Steel mills are considering new offers overseas to avoid export tariffs


Indian steel mills hit by high export tariffs are revamping their product offerings to cater to overseas buyers and protect their sales and profit margins. A supply glut due to a nearly two-week absence of major export orders and weak domestic demand have meant factories have been stocking up for just a month.

Steel companies are investigating bids from Vietnam and the Middle East for alloy hot-rolled coils (HRC) not covered by the tariff, trade sources said business line.

India’s monthly crude steel production is around 10 million tonnes (mt), split between private and PSU players. The country exported 13.5 million tons of finished steel in FY22, up 25 percent from a year earlier. Mills, including PSU major SAIL, are looking into exporting semi-finished products – where no taxes have been collected. Others are looking for special offers like track plates or rail infrastructure that have also escaped the export tax net.

Nearly 95 percent of bids from steel companies reportedly fell in the export tax area.

Speaking on a conference call following the results, Anil Kumar Tulsiani, Executive Director – Finance, SAIL said: “We have specific orders (exports) and are looking at what needs to be done. SAIL does not export much and has an advantage in that it exports semi-finished products (which do not incur export taxes).”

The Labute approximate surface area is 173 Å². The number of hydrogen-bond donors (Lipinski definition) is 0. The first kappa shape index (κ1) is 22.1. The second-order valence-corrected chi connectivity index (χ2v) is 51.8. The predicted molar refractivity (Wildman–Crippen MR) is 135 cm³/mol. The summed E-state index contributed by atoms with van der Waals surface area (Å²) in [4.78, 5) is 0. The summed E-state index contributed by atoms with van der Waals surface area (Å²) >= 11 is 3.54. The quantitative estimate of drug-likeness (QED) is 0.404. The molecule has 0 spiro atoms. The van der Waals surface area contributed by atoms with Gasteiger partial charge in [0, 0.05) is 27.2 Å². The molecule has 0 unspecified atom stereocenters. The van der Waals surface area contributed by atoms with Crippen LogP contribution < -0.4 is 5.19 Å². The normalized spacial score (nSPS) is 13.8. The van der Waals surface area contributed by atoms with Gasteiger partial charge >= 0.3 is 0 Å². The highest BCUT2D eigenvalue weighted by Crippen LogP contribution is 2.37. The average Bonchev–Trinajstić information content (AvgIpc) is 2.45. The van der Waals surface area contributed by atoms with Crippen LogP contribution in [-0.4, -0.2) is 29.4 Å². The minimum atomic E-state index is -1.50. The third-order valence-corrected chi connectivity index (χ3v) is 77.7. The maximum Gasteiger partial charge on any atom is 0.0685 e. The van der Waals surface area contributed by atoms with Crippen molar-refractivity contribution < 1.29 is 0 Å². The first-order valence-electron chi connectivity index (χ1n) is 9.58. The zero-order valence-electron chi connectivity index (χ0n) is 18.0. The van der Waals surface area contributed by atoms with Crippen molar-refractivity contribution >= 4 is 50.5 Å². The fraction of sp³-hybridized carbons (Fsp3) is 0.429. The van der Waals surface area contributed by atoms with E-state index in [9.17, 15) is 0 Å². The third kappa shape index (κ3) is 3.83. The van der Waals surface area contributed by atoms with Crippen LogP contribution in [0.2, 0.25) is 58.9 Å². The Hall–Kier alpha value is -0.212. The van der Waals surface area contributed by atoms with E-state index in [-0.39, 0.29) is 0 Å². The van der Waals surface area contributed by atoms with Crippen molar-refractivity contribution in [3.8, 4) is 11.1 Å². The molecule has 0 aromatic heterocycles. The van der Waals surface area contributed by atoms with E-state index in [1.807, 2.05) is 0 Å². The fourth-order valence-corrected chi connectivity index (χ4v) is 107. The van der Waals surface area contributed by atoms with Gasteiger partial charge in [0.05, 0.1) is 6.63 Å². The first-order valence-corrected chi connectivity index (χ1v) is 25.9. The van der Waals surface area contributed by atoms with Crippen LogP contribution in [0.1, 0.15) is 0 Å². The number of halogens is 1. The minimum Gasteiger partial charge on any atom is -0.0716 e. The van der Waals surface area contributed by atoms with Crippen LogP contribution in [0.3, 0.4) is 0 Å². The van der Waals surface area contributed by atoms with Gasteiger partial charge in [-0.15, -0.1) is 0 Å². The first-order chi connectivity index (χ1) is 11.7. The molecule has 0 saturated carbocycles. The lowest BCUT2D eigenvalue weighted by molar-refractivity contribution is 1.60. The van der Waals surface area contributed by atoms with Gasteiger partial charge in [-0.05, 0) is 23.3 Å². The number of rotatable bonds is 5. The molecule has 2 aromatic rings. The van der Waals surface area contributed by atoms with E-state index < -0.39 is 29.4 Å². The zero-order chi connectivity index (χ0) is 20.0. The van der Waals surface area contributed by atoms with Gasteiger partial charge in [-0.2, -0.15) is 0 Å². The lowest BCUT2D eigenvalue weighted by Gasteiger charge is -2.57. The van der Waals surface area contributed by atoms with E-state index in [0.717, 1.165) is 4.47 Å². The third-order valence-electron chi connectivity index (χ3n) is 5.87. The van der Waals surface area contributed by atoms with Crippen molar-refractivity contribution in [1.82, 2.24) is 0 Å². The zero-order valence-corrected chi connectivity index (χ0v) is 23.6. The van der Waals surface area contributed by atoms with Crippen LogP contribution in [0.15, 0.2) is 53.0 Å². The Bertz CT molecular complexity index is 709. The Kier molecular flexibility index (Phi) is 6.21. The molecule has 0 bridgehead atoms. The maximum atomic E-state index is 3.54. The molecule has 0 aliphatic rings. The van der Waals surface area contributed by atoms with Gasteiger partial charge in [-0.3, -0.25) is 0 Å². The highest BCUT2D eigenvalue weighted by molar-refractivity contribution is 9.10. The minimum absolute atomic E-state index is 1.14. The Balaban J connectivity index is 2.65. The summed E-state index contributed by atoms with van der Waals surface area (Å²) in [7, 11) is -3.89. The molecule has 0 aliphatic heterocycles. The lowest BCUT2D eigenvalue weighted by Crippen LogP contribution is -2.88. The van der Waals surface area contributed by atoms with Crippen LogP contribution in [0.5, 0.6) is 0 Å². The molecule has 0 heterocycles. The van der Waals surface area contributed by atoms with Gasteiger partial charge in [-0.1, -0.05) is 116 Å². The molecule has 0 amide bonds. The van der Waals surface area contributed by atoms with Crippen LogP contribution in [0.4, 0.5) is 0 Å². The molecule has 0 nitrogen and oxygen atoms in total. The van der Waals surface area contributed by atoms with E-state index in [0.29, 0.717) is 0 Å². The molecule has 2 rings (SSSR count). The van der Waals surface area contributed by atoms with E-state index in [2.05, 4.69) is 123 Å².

put orders

The industry estimates that over 1.4 million export contracts are in limbo because they are not backed by letters of credit. Steel Department officials said these are orders where plants either have contracts in place or received advance payments for future delivery dates. There are no letters of credit against these orders.

Mills have the option of either exporting them at a loss (by paying duty) or getting into a lengthy legal battle over forced cancellation.

Jayant Acharya, JSW Steel’s deputy general manager, said on a conference call with analysts following the results that the steelmaker will pay export duties on ships in transit. Because whatever was declared at the port did not need export duty payment.

“Whatever we have to do with the export duty payment, we will do it under protest. Previous precedent is that (wherever) the letters of credit have been issued and contracts are valid, these are exempt. So that’s the assumption we would pay under protest,” he said.

HRC exports hit

Meanwhile, HRC prices remain under pressure. Buyers are waiting to see whether or not prices have bottomed before deciding to ship. SteelMint’s HRC Export Index for India was quoted at $730/t FOB East Coast on Jun 9; versus $821/t FOB level on May 17th. Export earnings are lower than domestic, with overseas sales remaining slow.

Published on

June 09, 2022


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